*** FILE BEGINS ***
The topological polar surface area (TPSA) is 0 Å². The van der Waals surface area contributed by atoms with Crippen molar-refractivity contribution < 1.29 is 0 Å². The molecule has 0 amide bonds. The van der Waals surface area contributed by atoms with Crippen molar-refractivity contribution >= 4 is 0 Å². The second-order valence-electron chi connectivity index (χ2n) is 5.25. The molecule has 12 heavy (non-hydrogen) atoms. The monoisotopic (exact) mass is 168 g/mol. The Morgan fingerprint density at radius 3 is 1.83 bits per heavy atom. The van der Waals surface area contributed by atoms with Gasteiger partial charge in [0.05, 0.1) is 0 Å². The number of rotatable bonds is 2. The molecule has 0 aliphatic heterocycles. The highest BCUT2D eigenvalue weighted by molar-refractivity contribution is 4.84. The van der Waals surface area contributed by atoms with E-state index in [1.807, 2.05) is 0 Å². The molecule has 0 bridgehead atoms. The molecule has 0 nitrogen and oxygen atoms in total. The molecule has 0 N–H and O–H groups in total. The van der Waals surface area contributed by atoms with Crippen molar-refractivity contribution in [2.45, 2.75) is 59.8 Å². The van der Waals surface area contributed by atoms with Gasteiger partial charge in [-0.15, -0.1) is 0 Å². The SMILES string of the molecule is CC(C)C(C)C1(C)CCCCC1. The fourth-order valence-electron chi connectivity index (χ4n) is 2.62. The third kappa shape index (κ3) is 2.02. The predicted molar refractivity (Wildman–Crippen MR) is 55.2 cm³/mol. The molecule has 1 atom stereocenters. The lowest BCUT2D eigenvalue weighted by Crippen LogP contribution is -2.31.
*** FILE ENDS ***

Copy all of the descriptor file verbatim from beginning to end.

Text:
The topological polar surface area (TPSA) is 0 Å². The van der Waals surface area contributed by atoms with Crippen molar-refractivity contribution < 1.29 is 0 Å². The molecule has 0 amide bonds. The van der Waals surface area contributed by atoms with Crippen molar-refractivity contribution >= 4 is 0 Å². The second-order valence-electron chi connectivity index (χ2n) is 5.25. The molecule has 12 heavy (non-hydrogen) atoms. The monoisotopic (exact) mass is 168 g/mol. The Morgan fingerprint density at radius 3 is 1.83 bits per heavy atom. The van der Waals surface area contributed by atoms with Gasteiger partial charge in [0.05, 0.1) is 0 Å². The number of rotatable bonds is 2. The molecule has 0 aliphatic heterocycles. The highest BCUT2D eigenvalue weighted by molar-refractivity contribution is 4.84. The van der Waals surface area contributed by atoms with E-state index in [1.807, 2.05) is 0 Å². The molecule has 0 bridgehead atoms. The molecule has 0 nitrogen and oxygen atoms in total. The molecule has 0 N–H and O–H groups in total. The van der Waals surface area contributed by atoms with Crippen molar-refractivity contribution in [2.45, 2.75) is 59.8 Å². The van der Waals surface area contributed by atoms with Gasteiger partial charge in [-0.15, -0.1) is 0 Å². The SMILES string of the molecule is CC(C)C(C)C1(C)CCCCC1. The fourth-order valence-electron chi connectivity index (χ4n) is 2.62. The third kappa shape index (κ3) is 2.02. The predicted molar refractivity (Wildman–Crippen MR) is 55.2 cm³/mol. The molecule has 1 atom stereocenters. The lowest BCUT2D eigenvalue weighted by Crippen LogP contribution is -2.31.